Brett King

Archive for October, 2009|Monthly archive page

An organization structure that doesn’t match customer behavior

In Retail Banking, Strategy on October 26, 2009 at 13:11

Excerpt from Chapter 2 – Measuring the Customer Experience

By examining the behaviour of customers, the glaring realization is that institutions are essentially assuming that customers only ever use one channel at a time to interact with them. Hence, it is not unusual to find a web team that believes that it can take 30-40% of branch traffic and service it online. Likewise it is not unusual to hear proponents of Branch banking telling us “the branch is back” and that the winning strategy is to be investing in more real estate and variations of branch to retain customers. It’s also not unusual for customers to receive dozens of direct mail offers, email marketing offers or sms promotions from different ‘revenue centres’ within the bank independent of each other.

In 2008 90-95% of daily transactions are done electronically and in most cases the majority of transaction volume comes through direct channels namely ATM, Call Centre and Internet. By February of 2007, HSBC in Hong Kong reported in the South China Morning Post that 90% of their daily transactions were through phone, Internet or ATM, leaving the rest to branch. RaboBank, FirstDirect, INGDirect, and others have been able to successfully operate without any reliance on branch structures. This is not a criticism of branches, because we believe that branches will remain an essential part of the future of banking. However, look at the organization structure of most banks today and you’ll see a complete and total lack of understanding of customer behaviour inherit within the organization chart. It’s really quite appalling that the organization structure of many banks have not caught up with this reality.

When you examine the organization structure of most retail banks, the Head of Branch networks is second only to the Head of Retail, and in many cases is a direct report to the CEO. In comparison the manager responsible for Internet often sits under the IT or Marketing departments three or four levels below the organizational equivalent of the branch business unit lead. So let’s get this straight. 90% of the transactions go through channels that are managed by managers who have only a modicum of influence within the organization structure, while the head of Branches has the ear of the CEO and looks after just 5-10% of the daily traffic within the bank.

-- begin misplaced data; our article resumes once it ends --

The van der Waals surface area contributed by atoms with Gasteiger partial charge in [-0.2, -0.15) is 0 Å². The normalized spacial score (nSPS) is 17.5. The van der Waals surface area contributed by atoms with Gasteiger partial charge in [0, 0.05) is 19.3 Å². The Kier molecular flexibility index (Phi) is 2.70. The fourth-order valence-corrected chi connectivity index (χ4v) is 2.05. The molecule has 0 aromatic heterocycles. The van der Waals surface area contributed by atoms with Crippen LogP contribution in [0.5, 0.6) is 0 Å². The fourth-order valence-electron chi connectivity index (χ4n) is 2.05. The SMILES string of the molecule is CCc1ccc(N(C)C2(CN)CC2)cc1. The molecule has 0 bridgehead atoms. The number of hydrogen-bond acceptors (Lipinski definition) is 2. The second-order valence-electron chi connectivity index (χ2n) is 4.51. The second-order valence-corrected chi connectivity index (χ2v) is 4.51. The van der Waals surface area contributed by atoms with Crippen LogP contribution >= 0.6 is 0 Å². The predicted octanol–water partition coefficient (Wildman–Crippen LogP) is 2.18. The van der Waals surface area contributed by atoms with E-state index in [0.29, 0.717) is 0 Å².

Figure - Partial Retail Banking Org Chart as it relates to channel priorities

Figure - Partial Retail Banking Org Chart as it relates to channel priorities

“Ah, but the branch generates all the revenue…” we’ve heard it argued. This is a really good justification for keeping traditional structures in place. Well let us really examine if that is the case.

Let us take credit card acquisitions as an example. How do we market credit cards? Currently we might use direct mail, newspaper advertisements, web and possibly promotional marketing offering a ‘free gift’ if clients sign up for a new Visa card or Mastercard. Customers are then faced with probably two or three choices of how to apply. The first option is that they can call the call centre, but the call centre refers them to the branch because they need to present proof of income and proof of identity to an officer of the bank. The same might be the case for the internet, where the application can be filled online, but we then call them and ask them to come into the branch to complete the application.

Who gets to record the revenue for the credit card application? Not the call centre, or the internet channel. Often it is the physical branch that executes the final signature on the application form and the KYC compliance check on the proof of income – so it happily records the revenue of the sale. But the branch has actually had practically zero involvement in the sale, and simply is just a ‘step’ in a required adherence to an outmoded compliance process. So does the branch actually generate the revenue, or is it merely an accounting treatment?